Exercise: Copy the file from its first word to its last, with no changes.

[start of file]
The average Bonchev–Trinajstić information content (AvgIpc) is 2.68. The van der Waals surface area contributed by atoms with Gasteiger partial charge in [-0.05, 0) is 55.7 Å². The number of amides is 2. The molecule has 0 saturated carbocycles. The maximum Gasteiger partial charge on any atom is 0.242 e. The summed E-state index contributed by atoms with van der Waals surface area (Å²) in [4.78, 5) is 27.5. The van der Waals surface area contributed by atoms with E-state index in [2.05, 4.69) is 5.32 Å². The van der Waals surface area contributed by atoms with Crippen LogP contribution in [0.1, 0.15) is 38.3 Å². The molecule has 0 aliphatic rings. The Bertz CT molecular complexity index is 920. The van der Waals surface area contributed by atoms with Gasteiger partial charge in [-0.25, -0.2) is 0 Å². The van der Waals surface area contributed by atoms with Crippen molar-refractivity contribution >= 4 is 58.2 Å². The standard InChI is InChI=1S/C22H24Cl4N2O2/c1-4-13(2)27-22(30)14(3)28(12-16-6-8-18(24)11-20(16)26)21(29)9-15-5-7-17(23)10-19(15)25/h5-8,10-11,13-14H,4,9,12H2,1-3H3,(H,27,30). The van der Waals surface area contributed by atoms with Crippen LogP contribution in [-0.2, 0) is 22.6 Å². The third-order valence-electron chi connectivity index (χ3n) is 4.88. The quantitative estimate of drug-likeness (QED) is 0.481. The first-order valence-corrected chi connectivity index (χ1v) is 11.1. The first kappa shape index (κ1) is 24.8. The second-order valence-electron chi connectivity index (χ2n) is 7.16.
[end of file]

The average Bonchev–Trinajstić information content (AvgIpc) is 2.68. The van der Waals surface area contributed by atoms with Gasteiger partial charge in [-0.05, 0) is 55.7 Å². The number of amides is 2. The molecule has 0 saturated carbocycles. The maximum Gasteiger partial charge on any atom is 0.242 e. The summed E-state index contributed by atoms with van der Waals surface area (Å²) in [4.78, 5) is 27.5. The van der Waals surface area contributed by atoms with E-state index in [2.05, 4.69) is 5.32 Å². The van der Waals surface area contributed by atoms with Crippen LogP contribution in [0.1, 0.15) is 38.3 Å². The molecule has 0 aliphatic rings. The Bertz CT molecular complexity index is 920. The van der Waals surface area contributed by atoms with Gasteiger partial charge in [-0.25, -0.2) is 0 Å². The van der Waals surface area contributed by atoms with Crippen molar-refractivity contribution >= 4 is 58.2 Å². The standard InChI is InChI=1S/C22H24Cl4N2O2/c1-4-13(2)27-22(30)14(3)28(12-16-6-8-18(24)11-20(16)26)21(29)9-15-5-7-17(23)10-19(15)25/h5-8,10-11,13-14H,4,9,12H2,1-3H3,(H,27,30). The van der Waals surface area contributed by atoms with Crippen LogP contribution in [-0.2, 0) is 22.6 Å². The third-order valence-electron chi connectivity index (χ3n) is 4.88. The quantitative estimate of drug-likeness (QED) is 0.481. The first-order valence-corrected chi connectivity index (χ1v) is 11.1. The first kappa shape index (κ1) is 24.8. The second-order valence-electron chi connectivity index (χ2n) is 7.16.